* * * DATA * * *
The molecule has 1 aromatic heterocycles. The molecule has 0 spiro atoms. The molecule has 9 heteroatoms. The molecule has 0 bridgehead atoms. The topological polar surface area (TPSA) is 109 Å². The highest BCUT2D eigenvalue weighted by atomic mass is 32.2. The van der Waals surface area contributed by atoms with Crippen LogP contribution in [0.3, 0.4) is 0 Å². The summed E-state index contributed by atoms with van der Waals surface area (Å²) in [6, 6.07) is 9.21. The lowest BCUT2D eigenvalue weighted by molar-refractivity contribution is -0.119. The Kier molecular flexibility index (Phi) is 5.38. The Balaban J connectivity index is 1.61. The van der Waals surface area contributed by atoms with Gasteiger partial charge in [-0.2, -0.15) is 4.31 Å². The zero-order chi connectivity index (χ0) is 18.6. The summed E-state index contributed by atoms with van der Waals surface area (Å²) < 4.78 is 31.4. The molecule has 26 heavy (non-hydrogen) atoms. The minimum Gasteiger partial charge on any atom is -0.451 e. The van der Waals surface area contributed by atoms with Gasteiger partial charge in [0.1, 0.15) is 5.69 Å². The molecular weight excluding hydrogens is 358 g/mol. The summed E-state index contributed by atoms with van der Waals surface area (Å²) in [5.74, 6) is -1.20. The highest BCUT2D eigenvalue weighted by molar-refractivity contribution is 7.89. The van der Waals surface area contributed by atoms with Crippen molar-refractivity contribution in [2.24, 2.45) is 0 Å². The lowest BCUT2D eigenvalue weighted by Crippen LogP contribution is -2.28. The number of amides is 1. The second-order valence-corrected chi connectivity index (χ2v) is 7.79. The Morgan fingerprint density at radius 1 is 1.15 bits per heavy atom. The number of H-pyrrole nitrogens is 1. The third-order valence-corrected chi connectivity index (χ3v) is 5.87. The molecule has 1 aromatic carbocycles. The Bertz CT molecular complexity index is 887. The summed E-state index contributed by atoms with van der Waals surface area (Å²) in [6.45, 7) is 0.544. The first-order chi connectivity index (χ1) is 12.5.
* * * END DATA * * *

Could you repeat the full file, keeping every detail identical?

The molecule has 1 aromatic heterocycles. The molecule has 0 spiro atoms. The molecule has 9 heteroatoms. The molecule has 0 bridgehead atoms. The topological polar surface area (TPSA) is 109 Å². The highest BCUT2D eigenvalue weighted by atomic mass is 32.2. The van der Waals surface area contributed by atoms with Crippen LogP contribution in [0.3, 0.4) is 0 Å². The summed E-state index contributed by atoms with van der Waals surface area (Å²) in [6, 6.07) is 9.21. The lowest BCUT2D eigenvalue weighted by molar-refractivity contribution is -0.119. The Kier molecular flexibility index (Phi) is 5.38. The Balaban J connectivity index is 1.61. The van der Waals surface area contributed by atoms with Gasteiger partial charge in [-0.2, -0.15) is 4.31 Å². The zero-order chi connectivity index (χ0) is 18.6. The summed E-state index contributed by atoms with van der Waals surface area (Å²) < 4.78 is 31.4. The molecule has 26 heavy (non-hydrogen) atoms. The minimum Gasteiger partial charge on any atom is -0.451 e. The van der Waals surface area contributed by atoms with Gasteiger partial charge in [0.1, 0.15) is 5.69 Å². The molecular weight excluding hydrogens is 358 g/mol. The summed E-state index contributed by atoms with van der Waals surface area (Å²) in [5.74, 6) is -1.20. The highest BCUT2D eigenvalue weighted by molar-refractivity contribution is 7.89. The van der Waals surface area contributed by atoms with Crippen molar-refractivity contribution in [2.24, 2.45) is 0 Å². The lowest BCUT2D eigenvalue weighted by Crippen LogP contribution is -2.28. The number of amides is 1. The second-order valence-corrected chi connectivity index (χ2v) is 7.79. The Morgan fingerprint density at radius 1 is 1.15 bits per heavy atom. The number of H-pyrrole nitrogens is 1. The third-order valence-corrected chi connectivity index (χ3v) is 5.87. The molecule has 1 aromatic carbocycles. The Bertz CT molecular complexity index is 887. The summed E-state index contributed by atoms with van der Waals surface area (Å²) in [6.45, 7) is 0.544. The first-order chi connectivity index (χ1) is 12.5.